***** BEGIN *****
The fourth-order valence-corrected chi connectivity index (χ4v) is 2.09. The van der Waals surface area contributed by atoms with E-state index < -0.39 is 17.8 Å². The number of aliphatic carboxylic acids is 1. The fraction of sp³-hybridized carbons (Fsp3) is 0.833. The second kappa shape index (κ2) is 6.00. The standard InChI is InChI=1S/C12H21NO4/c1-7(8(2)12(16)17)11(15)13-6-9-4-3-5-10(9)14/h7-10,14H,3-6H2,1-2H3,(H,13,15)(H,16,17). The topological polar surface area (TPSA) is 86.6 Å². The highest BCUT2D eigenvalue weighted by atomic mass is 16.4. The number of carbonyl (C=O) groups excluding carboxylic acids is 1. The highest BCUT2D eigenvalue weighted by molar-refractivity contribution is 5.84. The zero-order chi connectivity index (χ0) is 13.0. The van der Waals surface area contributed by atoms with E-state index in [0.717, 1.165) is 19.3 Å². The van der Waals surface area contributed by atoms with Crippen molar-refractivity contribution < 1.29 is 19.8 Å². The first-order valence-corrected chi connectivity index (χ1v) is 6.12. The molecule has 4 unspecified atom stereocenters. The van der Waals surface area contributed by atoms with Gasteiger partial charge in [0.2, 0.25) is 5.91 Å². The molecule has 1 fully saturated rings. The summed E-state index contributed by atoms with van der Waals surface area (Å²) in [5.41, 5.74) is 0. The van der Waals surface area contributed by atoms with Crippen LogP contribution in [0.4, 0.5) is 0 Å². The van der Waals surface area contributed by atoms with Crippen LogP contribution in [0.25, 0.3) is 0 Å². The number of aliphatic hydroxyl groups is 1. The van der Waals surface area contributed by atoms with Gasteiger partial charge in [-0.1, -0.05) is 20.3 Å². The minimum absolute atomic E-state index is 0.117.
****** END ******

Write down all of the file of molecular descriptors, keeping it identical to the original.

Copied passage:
The fourth-order valence-corrected chi connectivity index (χ4v) is 2.09. The van der Waals surface area contributed by atoms with E-state index < -0.39 is 17.8 Å². The number of aliphatic carboxylic acids is 1. The fraction of sp³-hybridized carbons (Fsp3) is 0.833. The second kappa shape index (κ2) is 6.00. The standard InChI is InChI=1S/C12H21NO4/c1-7(8(2)12(16)17)11(15)13-6-9-4-3-5-10(9)14/h7-10,14H,3-6H2,1-2H3,(H,13,15)(H,16,17). The topological polar surface area (TPSA) is 86.6 Å². The highest BCUT2D eigenvalue weighted by atomic mass is 16.4. The number of carbonyl (C=O) groups excluding carboxylic acids is 1. The highest BCUT2D eigenvalue weighted by molar-refractivity contribution is 5.84. The zero-order chi connectivity index (χ0) is 13.0. The van der Waals surface area contributed by atoms with E-state index in [0.717, 1.165) is 19.3 Å². The van der Waals surface area contributed by atoms with Crippen molar-refractivity contribution < 1.29 is 19.8 Å². The first-order valence-corrected chi connectivity index (χ1v) is 6.12. The molecule has 4 unspecified atom stereocenters. The van der Waals surface area contributed by atoms with Gasteiger partial charge in [0.2, 0.25) is 5.91 Å². The molecule has 1 fully saturated rings. The summed E-state index contributed by atoms with van der Waals surface area (Å²) in [5.41, 5.74) is 0. The van der Waals surface area contributed by atoms with Crippen LogP contribution in [0.4, 0.5) is 0 Å². The van der Waals surface area contributed by atoms with Crippen LogP contribution in [0.25, 0.3) is 0 Å². The number of aliphatic hydroxyl groups is 1. The van der Waals surface area contributed by atoms with Gasteiger partial charge in [-0.1, -0.05) is 20.3 Å². The minimum absolute atomic E-state index is 0.117.